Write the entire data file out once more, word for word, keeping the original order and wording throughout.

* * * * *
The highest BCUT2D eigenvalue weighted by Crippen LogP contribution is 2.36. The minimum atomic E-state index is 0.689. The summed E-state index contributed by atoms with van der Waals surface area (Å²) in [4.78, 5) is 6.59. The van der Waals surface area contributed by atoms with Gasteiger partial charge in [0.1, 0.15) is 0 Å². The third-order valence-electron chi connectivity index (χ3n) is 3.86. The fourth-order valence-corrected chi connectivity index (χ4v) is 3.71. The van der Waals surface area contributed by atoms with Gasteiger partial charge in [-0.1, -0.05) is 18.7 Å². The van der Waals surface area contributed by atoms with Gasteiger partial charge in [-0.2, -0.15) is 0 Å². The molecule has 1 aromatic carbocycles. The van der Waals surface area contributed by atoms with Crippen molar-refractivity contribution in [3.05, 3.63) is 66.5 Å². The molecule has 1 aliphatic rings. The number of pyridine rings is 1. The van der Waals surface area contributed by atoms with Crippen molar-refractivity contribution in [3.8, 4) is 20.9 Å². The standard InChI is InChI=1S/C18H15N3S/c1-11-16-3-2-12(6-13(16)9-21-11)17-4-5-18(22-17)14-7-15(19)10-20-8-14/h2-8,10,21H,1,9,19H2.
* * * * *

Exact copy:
The highest BCUT2D eigenvalue weighted by Crippen LogP contribution is 2.36. The minimum atomic E-state index is 0.689. The summed E-state index contributed by atoms with van der Waals surface area (Å²) in [4.78, 5) is 6.59. The van der Waals surface area contributed by atoms with Gasteiger partial charge in [0.1, 0.15) is 0 Å². The third-order valence-electron chi connectivity index (χ3n) is 3.86. The fourth-order valence-corrected chi connectivity index (χ4v) is 3.71. The van der Waals surface area contributed by atoms with Gasteiger partial charge in [-0.1, -0.05) is 18.7 Å². The van der Waals surface area contributed by atoms with Gasteiger partial charge in [-0.2, -0.15) is 0 Å². The molecule has 1 aromatic carbocycles. The van der Waals surface area contributed by atoms with Crippen molar-refractivity contribution in [3.05, 3.63) is 66.5 Å². The molecule has 1 aliphatic rings. The number of pyridine rings is 1. The van der Waals surface area contributed by atoms with Crippen molar-refractivity contribution in [3.8, 4) is 20.9 Å². The standard InChI is InChI=1S/C18H15N3S/c1-11-16-3-2-12(6-13(16)9-21-11)17-4-5-18(22-17)14-7-15(19)10-20-8-14/h2-8,10,21H,1,9,19H2.